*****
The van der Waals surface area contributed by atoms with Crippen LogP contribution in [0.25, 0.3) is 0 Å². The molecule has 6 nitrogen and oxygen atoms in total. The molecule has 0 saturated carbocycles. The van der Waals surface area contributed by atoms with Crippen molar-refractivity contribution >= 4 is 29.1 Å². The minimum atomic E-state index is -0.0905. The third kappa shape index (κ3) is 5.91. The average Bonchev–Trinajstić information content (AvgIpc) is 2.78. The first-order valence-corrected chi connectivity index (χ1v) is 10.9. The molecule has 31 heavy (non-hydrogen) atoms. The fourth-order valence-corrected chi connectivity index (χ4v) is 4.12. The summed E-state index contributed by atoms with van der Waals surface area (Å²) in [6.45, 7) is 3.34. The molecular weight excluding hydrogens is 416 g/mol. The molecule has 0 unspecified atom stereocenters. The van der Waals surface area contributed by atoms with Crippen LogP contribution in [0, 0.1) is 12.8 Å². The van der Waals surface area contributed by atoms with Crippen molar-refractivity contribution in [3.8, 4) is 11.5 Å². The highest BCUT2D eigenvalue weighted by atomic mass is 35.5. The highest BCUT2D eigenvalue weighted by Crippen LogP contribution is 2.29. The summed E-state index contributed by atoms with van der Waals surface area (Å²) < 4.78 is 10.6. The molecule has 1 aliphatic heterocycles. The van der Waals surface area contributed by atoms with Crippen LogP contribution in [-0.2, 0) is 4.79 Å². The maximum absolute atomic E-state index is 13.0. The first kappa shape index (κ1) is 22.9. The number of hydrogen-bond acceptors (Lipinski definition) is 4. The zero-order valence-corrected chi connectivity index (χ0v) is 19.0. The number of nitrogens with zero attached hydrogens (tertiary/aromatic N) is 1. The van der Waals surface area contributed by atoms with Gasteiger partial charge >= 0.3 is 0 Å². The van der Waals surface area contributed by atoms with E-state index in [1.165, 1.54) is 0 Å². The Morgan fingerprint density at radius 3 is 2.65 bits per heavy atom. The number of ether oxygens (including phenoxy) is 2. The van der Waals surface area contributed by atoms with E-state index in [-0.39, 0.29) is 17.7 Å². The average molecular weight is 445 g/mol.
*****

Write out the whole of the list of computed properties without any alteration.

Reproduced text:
The van der Waals surface area contributed by atoms with Crippen LogP contribution in [0.25, 0.3) is 0 Å². The molecule has 6 nitrogen and oxygen atoms in total. The molecule has 0 saturated carbocycles. The van der Waals surface area contributed by atoms with Crippen molar-refractivity contribution >= 4 is 29.1 Å². The minimum atomic E-state index is -0.0905. The third kappa shape index (κ3) is 5.91. The average Bonchev–Trinajstić information content (AvgIpc) is 2.78. The first-order valence-corrected chi connectivity index (χ1v) is 10.9. The molecule has 31 heavy (non-hydrogen) atoms. The fourth-order valence-corrected chi connectivity index (χ4v) is 4.12. The summed E-state index contributed by atoms with van der Waals surface area (Å²) in [6.45, 7) is 3.34. The molecular weight excluding hydrogens is 416 g/mol. The molecule has 0 unspecified atom stereocenters. The van der Waals surface area contributed by atoms with Crippen LogP contribution in [0, 0.1) is 12.8 Å². The van der Waals surface area contributed by atoms with Crippen molar-refractivity contribution in [3.8, 4) is 11.5 Å². The highest BCUT2D eigenvalue weighted by atomic mass is 35.5. The highest BCUT2D eigenvalue weighted by Crippen LogP contribution is 2.29. The summed E-state index contributed by atoms with van der Waals surface area (Å²) < 4.78 is 10.6. The molecule has 1 aliphatic heterocycles. The van der Waals surface area contributed by atoms with Crippen LogP contribution in [-0.2, 0) is 4.79 Å². The maximum absolute atomic E-state index is 13.0. The first kappa shape index (κ1) is 22.9. The number of hydrogen-bond acceptors (Lipinski definition) is 4. The zero-order valence-corrected chi connectivity index (χ0v) is 19.0. The number of nitrogens with zero attached hydrogens (tertiary/aromatic N) is 1. The van der Waals surface area contributed by atoms with Gasteiger partial charge >= 0.3 is 0 Å². The van der Waals surface area contributed by atoms with E-state index in [1.165, 1.54) is 0 Å². The Morgan fingerprint density at radius 3 is 2.65 bits per heavy atom. The number of ether oxygens (including phenoxy) is 2. The van der Waals surface area contributed by atoms with E-state index in [-0.39, 0.29) is 17.7 Å². The average molecular weight is 445 g/mol.